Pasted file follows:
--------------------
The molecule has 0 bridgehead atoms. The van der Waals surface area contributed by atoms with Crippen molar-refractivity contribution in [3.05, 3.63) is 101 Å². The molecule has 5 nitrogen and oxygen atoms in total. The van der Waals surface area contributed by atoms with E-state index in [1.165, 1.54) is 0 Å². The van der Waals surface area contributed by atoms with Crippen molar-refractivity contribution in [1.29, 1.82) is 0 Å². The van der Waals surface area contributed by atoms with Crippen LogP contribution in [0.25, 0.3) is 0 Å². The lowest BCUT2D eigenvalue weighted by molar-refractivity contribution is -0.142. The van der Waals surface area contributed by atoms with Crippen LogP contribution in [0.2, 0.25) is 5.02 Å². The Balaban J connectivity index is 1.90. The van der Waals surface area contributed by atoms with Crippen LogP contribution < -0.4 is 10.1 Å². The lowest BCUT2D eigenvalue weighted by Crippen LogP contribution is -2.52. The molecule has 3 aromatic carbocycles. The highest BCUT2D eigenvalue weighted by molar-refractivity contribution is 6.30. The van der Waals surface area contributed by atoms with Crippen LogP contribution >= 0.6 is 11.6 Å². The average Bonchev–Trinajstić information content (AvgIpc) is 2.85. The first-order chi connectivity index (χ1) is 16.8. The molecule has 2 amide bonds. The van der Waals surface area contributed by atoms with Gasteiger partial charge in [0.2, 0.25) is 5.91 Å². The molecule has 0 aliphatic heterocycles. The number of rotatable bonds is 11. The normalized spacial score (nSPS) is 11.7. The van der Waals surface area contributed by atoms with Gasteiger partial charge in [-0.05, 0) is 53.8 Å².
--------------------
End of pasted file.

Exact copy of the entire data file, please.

The molecule has 0 bridgehead atoms. The van der Waals surface area contributed by atoms with Crippen molar-refractivity contribution in [3.05, 3.63) is 101 Å². The molecule has 5 nitrogen and oxygen atoms in total. The van der Waals surface area contributed by atoms with E-state index in [1.165, 1.54) is 0 Å². The van der Waals surface area contributed by atoms with Crippen molar-refractivity contribution in [1.29, 1.82) is 0 Å². The van der Waals surface area contributed by atoms with Crippen LogP contribution in [0.25, 0.3) is 0 Å². The lowest BCUT2D eigenvalue weighted by molar-refractivity contribution is -0.142. The van der Waals surface area contributed by atoms with Crippen LogP contribution in [0.2, 0.25) is 5.02 Å². The Balaban J connectivity index is 1.90. The van der Waals surface area contributed by atoms with Crippen LogP contribution < -0.4 is 10.1 Å². The lowest BCUT2D eigenvalue weighted by Crippen LogP contribution is -2.52. The molecule has 3 aromatic carbocycles. The highest BCUT2D eigenvalue weighted by molar-refractivity contribution is 6.30. The van der Waals surface area contributed by atoms with Crippen LogP contribution >= 0.6 is 11.6 Å². The average Bonchev–Trinajstić information content (AvgIpc) is 2.85. The first-order chi connectivity index (χ1) is 16.8. The molecule has 2 amide bonds. The van der Waals surface area contributed by atoms with Gasteiger partial charge in [0.2, 0.25) is 5.91 Å². The molecule has 0 aliphatic heterocycles. The number of rotatable bonds is 11. The normalized spacial score (nSPS) is 11.7. The van der Waals surface area contributed by atoms with Gasteiger partial charge in [-0.05, 0) is 53.8 Å².